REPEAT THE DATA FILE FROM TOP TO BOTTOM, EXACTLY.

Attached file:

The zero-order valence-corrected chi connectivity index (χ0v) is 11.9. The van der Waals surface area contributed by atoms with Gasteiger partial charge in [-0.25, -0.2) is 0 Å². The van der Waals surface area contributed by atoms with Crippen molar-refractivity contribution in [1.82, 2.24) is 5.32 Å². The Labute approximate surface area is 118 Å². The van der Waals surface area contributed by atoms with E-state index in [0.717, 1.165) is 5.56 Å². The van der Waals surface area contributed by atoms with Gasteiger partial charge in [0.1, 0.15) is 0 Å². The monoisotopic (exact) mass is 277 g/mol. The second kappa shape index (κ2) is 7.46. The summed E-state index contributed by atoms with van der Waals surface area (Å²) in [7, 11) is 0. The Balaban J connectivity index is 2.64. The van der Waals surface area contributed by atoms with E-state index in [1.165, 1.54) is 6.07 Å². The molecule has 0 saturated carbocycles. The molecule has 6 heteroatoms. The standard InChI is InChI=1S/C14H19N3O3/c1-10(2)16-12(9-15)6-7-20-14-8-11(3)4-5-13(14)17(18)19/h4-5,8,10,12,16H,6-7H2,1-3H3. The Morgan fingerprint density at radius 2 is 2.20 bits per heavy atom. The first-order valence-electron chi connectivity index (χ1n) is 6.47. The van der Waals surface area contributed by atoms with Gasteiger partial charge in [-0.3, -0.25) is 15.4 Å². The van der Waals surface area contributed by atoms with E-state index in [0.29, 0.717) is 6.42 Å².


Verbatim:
The zero-order valence-corrected chi connectivity index (χ0v) is 11.9. The van der Waals surface area contributed by atoms with Gasteiger partial charge in [-0.25, -0.2) is 0 Å². The van der Waals surface area contributed by atoms with Crippen molar-refractivity contribution in [1.82, 2.24) is 5.32 Å². The Labute approximate surface area is 118 Å². The van der Waals surface area contributed by atoms with E-state index in [0.717, 1.165) is 5.56 Å². The van der Waals surface area contributed by atoms with Gasteiger partial charge in [0.1, 0.15) is 0 Å². The monoisotopic (exact) mass is 277 g/mol. The second kappa shape index (κ2) is 7.46. The summed E-state index contributed by atoms with van der Waals surface area (Å²) in [7, 11) is 0. The Balaban J connectivity index is 2.64. The van der Waals surface area contributed by atoms with E-state index in [1.165, 1.54) is 6.07 Å². The molecule has 0 saturated carbocycles. The molecule has 6 heteroatoms. The standard InChI is InChI=1S/C14H19N3O3/c1-10(2)16-12(9-15)6-7-20-14-8-11(3)4-5-13(14)17(18)19/h4-5,8,10,12,16H,6-7H2,1-3H3. The Morgan fingerprint density at radius 2 is 2.20 bits per heavy atom. The first-order valence-electron chi connectivity index (χ1n) is 6.47. The van der Waals surface area contributed by atoms with Gasteiger partial charge in [-0.3, -0.25) is 15.4 Å². The van der Waals surface area contributed by atoms with E-state index in [0.29, 0.717) is 6.42 Å².